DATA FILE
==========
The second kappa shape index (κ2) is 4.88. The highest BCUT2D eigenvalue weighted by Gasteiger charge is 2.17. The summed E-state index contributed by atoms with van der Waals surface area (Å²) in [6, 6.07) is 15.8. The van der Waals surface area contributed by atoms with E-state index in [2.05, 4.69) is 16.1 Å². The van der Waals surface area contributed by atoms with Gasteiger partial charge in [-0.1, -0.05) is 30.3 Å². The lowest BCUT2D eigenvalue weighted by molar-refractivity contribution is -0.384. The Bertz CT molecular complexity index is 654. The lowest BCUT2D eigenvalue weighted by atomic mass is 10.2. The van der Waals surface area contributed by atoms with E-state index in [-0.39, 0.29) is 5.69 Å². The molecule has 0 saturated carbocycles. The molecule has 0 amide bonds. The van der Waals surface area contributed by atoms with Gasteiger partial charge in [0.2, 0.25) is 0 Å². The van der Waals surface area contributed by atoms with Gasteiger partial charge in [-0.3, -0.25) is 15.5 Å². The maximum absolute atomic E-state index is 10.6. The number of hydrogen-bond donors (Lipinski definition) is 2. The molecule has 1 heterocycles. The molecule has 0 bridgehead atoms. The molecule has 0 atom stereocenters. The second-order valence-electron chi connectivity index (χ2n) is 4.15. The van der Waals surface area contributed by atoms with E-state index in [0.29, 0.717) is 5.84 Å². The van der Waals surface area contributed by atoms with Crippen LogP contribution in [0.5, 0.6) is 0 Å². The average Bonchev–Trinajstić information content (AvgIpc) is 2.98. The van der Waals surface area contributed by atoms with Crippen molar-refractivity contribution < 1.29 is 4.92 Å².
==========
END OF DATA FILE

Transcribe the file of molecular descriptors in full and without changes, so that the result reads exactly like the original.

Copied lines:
The second kappa shape index (κ2) is 4.88. The highest BCUT2D eigenvalue weighted by Gasteiger charge is 2.17. The summed E-state index contributed by atoms with van der Waals surface area (Å²) in [6, 6.07) is 15.8. The van der Waals surface area contributed by atoms with E-state index in [2.05, 4.69) is 16.1 Å². The van der Waals surface area contributed by atoms with Gasteiger partial charge in [-0.1, -0.05) is 30.3 Å². The lowest BCUT2D eigenvalue weighted by molar-refractivity contribution is -0.384. The Bertz CT molecular complexity index is 654. The lowest BCUT2D eigenvalue weighted by atomic mass is 10.2. The van der Waals surface area contributed by atoms with E-state index in [-0.39, 0.29) is 5.69 Å². The molecule has 0 saturated carbocycles. The molecule has 0 amide bonds. The van der Waals surface area contributed by atoms with Gasteiger partial charge in [0.2, 0.25) is 0 Å². The van der Waals surface area contributed by atoms with Gasteiger partial charge in [-0.3, -0.25) is 15.5 Å². The maximum absolute atomic E-state index is 10.6. The number of hydrogen-bond donors (Lipinski definition) is 2. The molecule has 1 heterocycles. The molecule has 0 bridgehead atoms. The molecule has 0 atom stereocenters. The second-order valence-electron chi connectivity index (χ2n) is 4.15. The van der Waals surface area contributed by atoms with E-state index in [0.29, 0.717) is 5.84 Å². The van der Waals surface area contributed by atoms with Crippen LogP contribution in [0.5, 0.6) is 0 Å². The average Bonchev–Trinajstić information content (AvgIpc) is 2.98. The van der Waals surface area contributed by atoms with Crippen molar-refractivity contribution < 1.29 is 4.92 Å².